Directed by John Akomfrah • Documentary • 1996 • 45 minutes
John Akomfrah, director of Seven Songs of Malcolm X, returns with an engaging and searing examination of the hitherto unexplored relationships between Pan-African culture, science fiction, intergalactic travel, and rapidly progressing computer technology.
This cinematic essay posits science fiction (with tropes such as alien abduction, estrangement, and genetic engineering) as a metaphor for the Pan-African experience of forced displacement, cultural alienation, and otherness.
Included are interviews with black cultural figures, from musicians DJ Spooky, Goldie, and Derek May, who discuss the importance of George Clinton to their own music, to George Clinton himself. Astronaut Dr. Bernard A. Harris Jr. describes his experiences as one of the first African-Americans in space, while Star Trek actress Nichelle Nichols tells of her campaign for a greater role for African-Americans in NASA. Novelist Ismael Reed and cultural critics Greg Tate and Kodwo Eshun tease out the parallels between black life and science fiction, while authors Samuel R. Delaney and Octavia Butler discuss the motivations behind their choice of the genre to express ideas about the black experience.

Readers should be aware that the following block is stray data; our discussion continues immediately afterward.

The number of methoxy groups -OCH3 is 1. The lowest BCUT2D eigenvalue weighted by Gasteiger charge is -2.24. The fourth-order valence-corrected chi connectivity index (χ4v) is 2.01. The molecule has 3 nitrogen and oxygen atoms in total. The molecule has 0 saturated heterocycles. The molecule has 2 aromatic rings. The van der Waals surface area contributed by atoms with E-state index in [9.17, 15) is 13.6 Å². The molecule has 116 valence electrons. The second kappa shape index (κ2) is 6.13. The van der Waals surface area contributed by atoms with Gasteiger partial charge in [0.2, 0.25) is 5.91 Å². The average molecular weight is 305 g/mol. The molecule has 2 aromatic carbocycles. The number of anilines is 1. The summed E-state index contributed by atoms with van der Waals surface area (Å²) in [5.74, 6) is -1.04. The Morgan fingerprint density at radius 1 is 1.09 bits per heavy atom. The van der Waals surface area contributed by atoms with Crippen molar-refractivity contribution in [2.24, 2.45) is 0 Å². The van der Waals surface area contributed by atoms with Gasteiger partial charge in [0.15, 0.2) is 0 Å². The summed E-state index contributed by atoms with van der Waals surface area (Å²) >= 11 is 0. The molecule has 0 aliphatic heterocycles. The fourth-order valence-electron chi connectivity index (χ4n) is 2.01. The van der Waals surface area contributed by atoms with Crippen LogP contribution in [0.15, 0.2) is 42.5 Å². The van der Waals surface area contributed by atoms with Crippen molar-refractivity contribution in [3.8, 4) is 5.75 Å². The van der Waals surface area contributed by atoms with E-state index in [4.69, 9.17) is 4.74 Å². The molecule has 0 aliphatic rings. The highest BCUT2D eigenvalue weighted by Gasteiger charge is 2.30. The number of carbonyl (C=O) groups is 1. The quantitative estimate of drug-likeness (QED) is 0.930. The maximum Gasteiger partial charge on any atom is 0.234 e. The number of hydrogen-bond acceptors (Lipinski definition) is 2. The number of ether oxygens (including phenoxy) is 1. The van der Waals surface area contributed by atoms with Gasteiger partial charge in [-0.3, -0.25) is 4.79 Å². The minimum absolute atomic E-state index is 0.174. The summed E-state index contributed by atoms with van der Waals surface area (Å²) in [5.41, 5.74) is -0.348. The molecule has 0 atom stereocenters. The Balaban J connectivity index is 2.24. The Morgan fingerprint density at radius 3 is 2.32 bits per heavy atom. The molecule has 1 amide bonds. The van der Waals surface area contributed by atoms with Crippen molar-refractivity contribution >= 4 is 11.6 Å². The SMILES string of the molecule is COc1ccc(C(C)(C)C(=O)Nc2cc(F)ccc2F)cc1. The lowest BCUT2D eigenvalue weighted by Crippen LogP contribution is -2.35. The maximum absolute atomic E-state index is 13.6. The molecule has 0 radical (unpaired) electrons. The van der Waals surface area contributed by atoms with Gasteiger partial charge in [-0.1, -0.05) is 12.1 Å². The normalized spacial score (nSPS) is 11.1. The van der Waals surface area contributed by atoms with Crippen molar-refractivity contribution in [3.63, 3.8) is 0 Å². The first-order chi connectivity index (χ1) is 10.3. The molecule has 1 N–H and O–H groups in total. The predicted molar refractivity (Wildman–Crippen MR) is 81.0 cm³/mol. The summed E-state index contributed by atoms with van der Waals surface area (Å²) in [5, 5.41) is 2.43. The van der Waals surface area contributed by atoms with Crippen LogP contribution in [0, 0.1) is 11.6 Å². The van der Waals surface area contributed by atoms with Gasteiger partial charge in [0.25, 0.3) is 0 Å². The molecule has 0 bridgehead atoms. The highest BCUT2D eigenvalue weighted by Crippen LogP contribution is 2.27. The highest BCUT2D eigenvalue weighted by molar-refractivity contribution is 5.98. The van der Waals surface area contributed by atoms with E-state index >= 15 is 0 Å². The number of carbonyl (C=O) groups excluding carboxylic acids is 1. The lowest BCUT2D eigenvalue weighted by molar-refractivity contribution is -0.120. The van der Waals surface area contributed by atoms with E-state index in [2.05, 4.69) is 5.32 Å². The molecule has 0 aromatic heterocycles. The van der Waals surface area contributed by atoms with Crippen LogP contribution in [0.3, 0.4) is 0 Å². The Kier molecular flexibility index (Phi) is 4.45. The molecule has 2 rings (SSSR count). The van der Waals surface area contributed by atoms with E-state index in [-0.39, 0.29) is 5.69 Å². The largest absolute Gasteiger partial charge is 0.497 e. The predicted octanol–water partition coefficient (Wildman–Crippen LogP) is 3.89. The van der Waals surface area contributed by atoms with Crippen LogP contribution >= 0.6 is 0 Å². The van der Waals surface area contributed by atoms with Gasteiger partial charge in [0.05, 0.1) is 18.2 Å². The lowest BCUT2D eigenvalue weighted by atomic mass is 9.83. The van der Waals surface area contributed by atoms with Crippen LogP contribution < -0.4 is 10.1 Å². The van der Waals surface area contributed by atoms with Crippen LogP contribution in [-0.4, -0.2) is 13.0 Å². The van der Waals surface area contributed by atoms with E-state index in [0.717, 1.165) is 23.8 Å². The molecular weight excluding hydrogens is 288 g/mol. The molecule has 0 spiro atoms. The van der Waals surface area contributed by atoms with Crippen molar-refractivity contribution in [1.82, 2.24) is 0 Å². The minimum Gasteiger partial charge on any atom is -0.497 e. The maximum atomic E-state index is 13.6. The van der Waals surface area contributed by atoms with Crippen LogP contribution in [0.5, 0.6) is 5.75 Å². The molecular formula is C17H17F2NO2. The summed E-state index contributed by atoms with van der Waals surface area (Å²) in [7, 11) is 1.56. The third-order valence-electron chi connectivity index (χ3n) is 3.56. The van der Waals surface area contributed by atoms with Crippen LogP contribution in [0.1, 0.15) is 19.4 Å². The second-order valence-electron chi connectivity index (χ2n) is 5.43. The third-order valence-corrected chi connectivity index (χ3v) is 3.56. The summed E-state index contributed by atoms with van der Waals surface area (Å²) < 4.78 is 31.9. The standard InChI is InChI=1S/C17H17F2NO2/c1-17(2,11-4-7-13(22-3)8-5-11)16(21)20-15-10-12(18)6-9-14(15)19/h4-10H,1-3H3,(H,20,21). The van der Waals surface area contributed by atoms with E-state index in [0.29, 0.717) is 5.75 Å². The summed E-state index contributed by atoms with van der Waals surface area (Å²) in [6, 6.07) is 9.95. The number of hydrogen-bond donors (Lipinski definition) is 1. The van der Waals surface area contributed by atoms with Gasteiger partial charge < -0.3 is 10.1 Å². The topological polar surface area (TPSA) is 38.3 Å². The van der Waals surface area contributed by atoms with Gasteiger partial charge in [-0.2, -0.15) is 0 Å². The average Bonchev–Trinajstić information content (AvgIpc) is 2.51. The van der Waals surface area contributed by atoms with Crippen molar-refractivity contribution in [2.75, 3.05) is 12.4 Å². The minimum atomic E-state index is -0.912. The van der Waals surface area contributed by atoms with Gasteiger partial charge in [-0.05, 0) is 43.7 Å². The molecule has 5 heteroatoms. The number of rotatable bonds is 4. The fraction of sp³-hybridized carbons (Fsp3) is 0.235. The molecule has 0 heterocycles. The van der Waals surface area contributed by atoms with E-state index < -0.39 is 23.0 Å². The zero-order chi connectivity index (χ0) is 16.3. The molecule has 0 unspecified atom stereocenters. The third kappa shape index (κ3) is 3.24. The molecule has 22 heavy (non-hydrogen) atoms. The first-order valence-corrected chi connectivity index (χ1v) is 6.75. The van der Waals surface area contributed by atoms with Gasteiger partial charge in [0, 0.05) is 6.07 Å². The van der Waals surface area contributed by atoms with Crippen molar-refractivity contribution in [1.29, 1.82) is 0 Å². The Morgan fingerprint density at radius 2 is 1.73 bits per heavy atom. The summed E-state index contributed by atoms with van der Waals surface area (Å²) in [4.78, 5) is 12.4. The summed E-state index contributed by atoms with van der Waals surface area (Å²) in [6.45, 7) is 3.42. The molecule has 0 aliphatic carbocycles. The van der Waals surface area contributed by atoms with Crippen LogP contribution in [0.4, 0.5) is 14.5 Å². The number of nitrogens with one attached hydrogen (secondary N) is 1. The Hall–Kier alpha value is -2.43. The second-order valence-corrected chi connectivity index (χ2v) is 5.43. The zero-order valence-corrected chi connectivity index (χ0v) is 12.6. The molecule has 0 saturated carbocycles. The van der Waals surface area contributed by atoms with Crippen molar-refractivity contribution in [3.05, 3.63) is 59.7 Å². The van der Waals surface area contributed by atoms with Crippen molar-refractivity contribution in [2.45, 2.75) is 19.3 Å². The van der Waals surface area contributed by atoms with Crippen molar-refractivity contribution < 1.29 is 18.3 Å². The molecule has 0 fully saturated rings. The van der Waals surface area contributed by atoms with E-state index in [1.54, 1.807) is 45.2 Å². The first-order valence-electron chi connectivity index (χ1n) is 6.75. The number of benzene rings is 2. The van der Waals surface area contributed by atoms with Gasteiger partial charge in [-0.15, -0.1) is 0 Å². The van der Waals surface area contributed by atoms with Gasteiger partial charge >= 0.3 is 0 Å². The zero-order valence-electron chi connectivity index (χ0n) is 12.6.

"A compelling vision of futurism in black society."—Dallas Observer
"A 45-minute meditation on black consciousness whose dense, almost chaotic weave of images and ideas offers space travel and science fiction as metaphors for the experience of the African diaspora."—Chicago Reader